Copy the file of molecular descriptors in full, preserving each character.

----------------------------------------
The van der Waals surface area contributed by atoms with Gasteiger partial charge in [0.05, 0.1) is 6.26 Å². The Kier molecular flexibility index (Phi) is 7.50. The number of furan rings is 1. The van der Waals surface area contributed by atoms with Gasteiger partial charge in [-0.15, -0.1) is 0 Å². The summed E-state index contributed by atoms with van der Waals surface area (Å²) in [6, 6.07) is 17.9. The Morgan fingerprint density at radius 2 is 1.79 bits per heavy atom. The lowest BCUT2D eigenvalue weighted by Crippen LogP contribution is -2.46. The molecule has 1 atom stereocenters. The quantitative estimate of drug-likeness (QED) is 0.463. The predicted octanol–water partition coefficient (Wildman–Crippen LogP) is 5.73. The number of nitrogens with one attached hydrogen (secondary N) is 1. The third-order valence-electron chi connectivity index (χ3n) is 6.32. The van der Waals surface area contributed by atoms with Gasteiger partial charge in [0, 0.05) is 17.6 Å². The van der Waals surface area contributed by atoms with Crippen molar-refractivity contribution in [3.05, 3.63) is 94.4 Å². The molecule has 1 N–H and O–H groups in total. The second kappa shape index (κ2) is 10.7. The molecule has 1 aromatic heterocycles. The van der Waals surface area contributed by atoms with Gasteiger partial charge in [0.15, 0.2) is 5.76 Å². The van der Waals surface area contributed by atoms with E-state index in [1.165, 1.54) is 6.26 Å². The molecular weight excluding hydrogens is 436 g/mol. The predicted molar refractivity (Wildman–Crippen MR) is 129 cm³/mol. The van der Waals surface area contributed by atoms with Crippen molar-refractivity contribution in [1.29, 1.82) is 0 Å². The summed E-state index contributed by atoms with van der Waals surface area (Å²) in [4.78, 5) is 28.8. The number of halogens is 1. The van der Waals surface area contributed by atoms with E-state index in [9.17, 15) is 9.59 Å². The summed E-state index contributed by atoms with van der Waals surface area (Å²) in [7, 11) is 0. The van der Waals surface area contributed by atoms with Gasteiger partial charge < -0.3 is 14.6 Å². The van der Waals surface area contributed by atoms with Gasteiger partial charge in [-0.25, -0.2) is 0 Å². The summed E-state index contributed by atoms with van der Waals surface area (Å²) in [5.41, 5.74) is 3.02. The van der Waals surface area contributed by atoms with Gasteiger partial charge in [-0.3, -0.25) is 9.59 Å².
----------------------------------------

The van der Waals surface area contributed by atoms with Gasteiger partial charge in [0.05, 0.1) is 6.26 Å². The Kier molecular flexibility index (Phi) is 7.50. The number of furan rings is 1. The van der Waals surface area contributed by atoms with Gasteiger partial charge in [-0.15, -0.1) is 0 Å². The summed E-state index contributed by atoms with van der Waals surface area (Å²) in [6, 6.07) is 17.9. The Morgan fingerprint density at radius 2 is 1.79 bits per heavy atom. The lowest BCUT2D eigenvalue weighted by Crippen LogP contribution is -2.46. The molecule has 1 atom stereocenters. The quantitative estimate of drug-likeness (QED) is 0.463. The predicted octanol–water partition coefficient (Wildman–Crippen LogP) is 5.73. The number of nitrogens with one attached hydrogen (secondary N) is 1. The third-order valence-electron chi connectivity index (χ3n) is 6.32. The van der Waals surface area contributed by atoms with Gasteiger partial charge in [0, 0.05) is 17.6 Å². The van der Waals surface area contributed by atoms with Crippen molar-refractivity contribution in [3.05, 3.63) is 94.4 Å². The molecule has 1 N–H and O–H groups in total. The second kappa shape index (κ2) is 10.7. The molecule has 1 aromatic heterocycles. The van der Waals surface area contributed by atoms with Gasteiger partial charge in [0.15, 0.2) is 5.76 Å². The van der Waals surface area contributed by atoms with E-state index in [1.165, 1.54) is 6.26 Å². The molecular weight excluding hydrogens is 436 g/mol. The predicted molar refractivity (Wildman–Crippen MR) is 129 cm³/mol. The van der Waals surface area contributed by atoms with Crippen molar-refractivity contribution in [1.29, 1.82) is 0 Å². The summed E-state index contributed by atoms with van der Waals surface area (Å²) in [4.78, 5) is 28.8. The number of halogens is 1. The van der Waals surface area contributed by atoms with E-state index in [9.17, 15) is 9.59 Å². The summed E-state index contributed by atoms with van der Waals surface area (Å²) in [7, 11) is 0. The van der Waals surface area contributed by atoms with Gasteiger partial charge < -0.3 is 14.6 Å². The van der Waals surface area contributed by atoms with Gasteiger partial charge in [-0.25, -0.2) is 0 Å². The summed E-state index contributed by atoms with van der Waals surface area (Å²) in [5.41, 5.74) is 3.02. The van der Waals surface area contributed by atoms with Gasteiger partial charge in [-0.3, -0.25) is 9.59 Å².